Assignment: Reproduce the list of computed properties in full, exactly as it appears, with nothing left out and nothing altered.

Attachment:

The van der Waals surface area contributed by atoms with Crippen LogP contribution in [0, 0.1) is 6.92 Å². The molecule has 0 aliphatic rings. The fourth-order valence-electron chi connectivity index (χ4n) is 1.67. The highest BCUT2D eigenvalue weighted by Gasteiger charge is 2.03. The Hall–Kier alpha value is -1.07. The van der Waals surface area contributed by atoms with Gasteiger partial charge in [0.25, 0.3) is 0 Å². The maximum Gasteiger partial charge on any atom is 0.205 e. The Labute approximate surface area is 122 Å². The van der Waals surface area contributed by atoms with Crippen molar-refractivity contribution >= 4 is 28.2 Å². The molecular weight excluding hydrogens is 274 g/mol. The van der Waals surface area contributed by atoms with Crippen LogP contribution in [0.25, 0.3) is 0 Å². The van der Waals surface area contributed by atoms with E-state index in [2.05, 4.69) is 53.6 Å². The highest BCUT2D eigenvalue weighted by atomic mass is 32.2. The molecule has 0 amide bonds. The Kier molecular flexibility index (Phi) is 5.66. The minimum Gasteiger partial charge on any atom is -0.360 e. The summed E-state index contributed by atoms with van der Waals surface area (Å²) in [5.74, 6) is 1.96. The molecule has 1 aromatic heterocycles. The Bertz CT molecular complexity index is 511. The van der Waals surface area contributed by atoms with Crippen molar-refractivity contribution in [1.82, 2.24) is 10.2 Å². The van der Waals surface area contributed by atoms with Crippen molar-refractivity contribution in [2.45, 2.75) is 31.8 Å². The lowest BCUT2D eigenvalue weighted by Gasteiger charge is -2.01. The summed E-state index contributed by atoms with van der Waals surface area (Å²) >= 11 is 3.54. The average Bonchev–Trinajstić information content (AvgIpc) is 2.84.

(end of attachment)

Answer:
The van der Waals surface area contributed by atoms with Crippen LogP contribution in [0, 0.1) is 6.92 Å². The molecule has 0 aliphatic rings. The fourth-order valence-electron chi connectivity index (χ4n) is 1.67. The highest BCUT2D eigenvalue weighted by Gasteiger charge is 2.03. The Hall–Kier alpha value is -1.07. The van der Waals surface area contributed by atoms with Gasteiger partial charge in [0.25, 0.3) is 0 Å². The maximum Gasteiger partial charge on any atom is 0.205 e. The Labute approximate surface area is 122 Å². The van der Waals surface area contributed by atoms with Crippen molar-refractivity contribution >= 4 is 28.2 Å². The molecular weight excluding hydrogens is 274 g/mol. The van der Waals surface area contributed by atoms with Crippen LogP contribution in [0.25, 0.3) is 0 Å². The van der Waals surface area contributed by atoms with E-state index in [2.05, 4.69) is 53.6 Å². The highest BCUT2D eigenvalue weighted by atomic mass is 32.2. The molecule has 0 amide bonds. The Kier molecular flexibility index (Phi) is 5.66. The minimum Gasteiger partial charge on any atom is -0.360 e. The summed E-state index contributed by atoms with van der Waals surface area (Å²) in [5.74, 6) is 1.96. The molecule has 1 aromatic heterocycles. The Bertz CT molecular complexity index is 511. The van der Waals surface area contributed by atoms with Crippen molar-refractivity contribution in [1.82, 2.24) is 10.2 Å². The van der Waals surface area contributed by atoms with Crippen molar-refractivity contribution in [2.45, 2.75) is 31.8 Å². The lowest BCUT2D eigenvalue weighted by Gasteiger charge is -2.01. The summed E-state index contributed by atoms with van der Waals surface area (Å²) >= 11 is 3.54. The average Bonchev–Trinajstić information content (AvgIpc) is 2.84.